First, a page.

Although he loved flirting, showing his real and true feelings has been very tough for him.
My Grandma was (she still is 🙂 ) an elegant and classy Lady (whatever she wears, it always fits perfect) and a bit shy. She has never told us her flirt-love past before Grandpa but I am pretty sure all the young men of her tiny village were in loved with her 🙂
Now, you will ask me for telling how they met and how they became my Grands-Parents ?
Their foster mothers were two great romantic ladies, they had noticed that our two young friends, had a crush for each others. So they decided to do something for them.
As they had to take off their shoes before entering in the apartments, the foster mothers kept the doors locked until Grandpa talked to Grandma.
They introduced themselves and talked together a bit. Then the doors were unlocked 😉
That court lasted something like three weeks before Grandpa begun to date Grandma…
Then things got faster… They decided to live together without being married (very, very rare in the mid 1950s France)… After two years, things started to be a bit tough for them. Fortunately or not, Grandpa worked as a truck driver and had to leave home for 2/3 weeks.
At the same time, Grandma discovered she was pregnant.
She wrote a letter to Grandpa telling him that. She was uncertain of his reaction but she was ready to raise her baby alone (that’s all my Grandma, a strong woman).
But Grandpa is Grandpa, he knew she was his destiny and he came back home.
They got married, had 4 children and had a beautiful life, with up and down…
And after 58 years of relationship, 56 years of marriage, they still are in love with each others.
When people asked me why I am still single, I answer them that I want the same love as my Grand-Parents and it is difficult to find 🙂
PS: I looooooooove them so much 😉
Decca Price said:
What a wonderful story — thanks for sharing it! You’re lucky, also, that they are truthful with you. Of course, if they had the courage to live their lives as they wanted, it’s no surprise.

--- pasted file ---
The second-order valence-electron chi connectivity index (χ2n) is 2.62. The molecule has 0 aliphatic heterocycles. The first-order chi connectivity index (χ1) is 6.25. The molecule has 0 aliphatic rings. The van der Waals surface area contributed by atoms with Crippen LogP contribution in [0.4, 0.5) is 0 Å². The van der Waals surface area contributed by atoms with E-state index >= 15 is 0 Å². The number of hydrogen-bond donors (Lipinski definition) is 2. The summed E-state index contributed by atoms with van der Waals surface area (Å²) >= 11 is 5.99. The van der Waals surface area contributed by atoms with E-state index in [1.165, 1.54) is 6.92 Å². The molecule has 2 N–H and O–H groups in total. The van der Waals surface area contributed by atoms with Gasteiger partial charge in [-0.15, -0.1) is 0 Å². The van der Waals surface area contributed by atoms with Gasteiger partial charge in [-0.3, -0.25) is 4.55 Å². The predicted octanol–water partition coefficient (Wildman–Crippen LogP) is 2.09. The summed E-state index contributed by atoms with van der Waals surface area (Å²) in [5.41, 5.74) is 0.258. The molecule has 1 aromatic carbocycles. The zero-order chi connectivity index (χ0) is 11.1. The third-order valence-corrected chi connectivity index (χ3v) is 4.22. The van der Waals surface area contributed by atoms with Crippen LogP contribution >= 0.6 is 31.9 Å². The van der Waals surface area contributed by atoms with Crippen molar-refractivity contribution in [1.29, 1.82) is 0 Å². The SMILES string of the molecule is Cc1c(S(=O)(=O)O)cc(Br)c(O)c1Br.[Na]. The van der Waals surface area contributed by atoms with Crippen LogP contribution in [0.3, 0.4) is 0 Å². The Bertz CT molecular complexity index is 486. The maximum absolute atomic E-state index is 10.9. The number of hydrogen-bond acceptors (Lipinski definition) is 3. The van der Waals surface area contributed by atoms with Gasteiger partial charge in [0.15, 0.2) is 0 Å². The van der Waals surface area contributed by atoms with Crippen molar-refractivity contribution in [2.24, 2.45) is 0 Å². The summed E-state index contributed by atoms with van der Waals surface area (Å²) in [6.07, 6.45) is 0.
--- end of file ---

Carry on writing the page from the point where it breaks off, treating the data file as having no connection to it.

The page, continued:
61 years of marriage is a wonderful thought. I’m amazed by how little we tend to know about our grandparents-my grandmother lost her husband whether son, my father, was young, and brought up three children in London, working as a seamstress. Our lives today seem so easy by comparison. Thanks for the post, I enjoyed it very much.
Decca Price said:
Thank you for your kind words. My hope, as I try to capture the memories I do have and re-imagine the rest, is that readers like you will do the same — and reach out, either to still-living grandparents or to grandchildren, if you’re blessed to have them.
Charla J Schneider said:
I love the look of your blog. What a great post – I love finding out stories about my ancestors. At my grandmothers funeral I took a tape recorder with me and recorded the family sharing memories of the past. I think writing a family narrative is an important thing to do.
Decca Price said:
Thank you! That was such a smart thing to do, with the tape recorder. One thing I’m fortunate to have are a couple of letters my grandmother’s sister wrote to my mother before she died. The challenge with people’s memories, though, is that they’re not always right. My great-aunt gave me a terrific starting point, though, and I’ve found some interesting things in my research I wouldn’t have otherwise.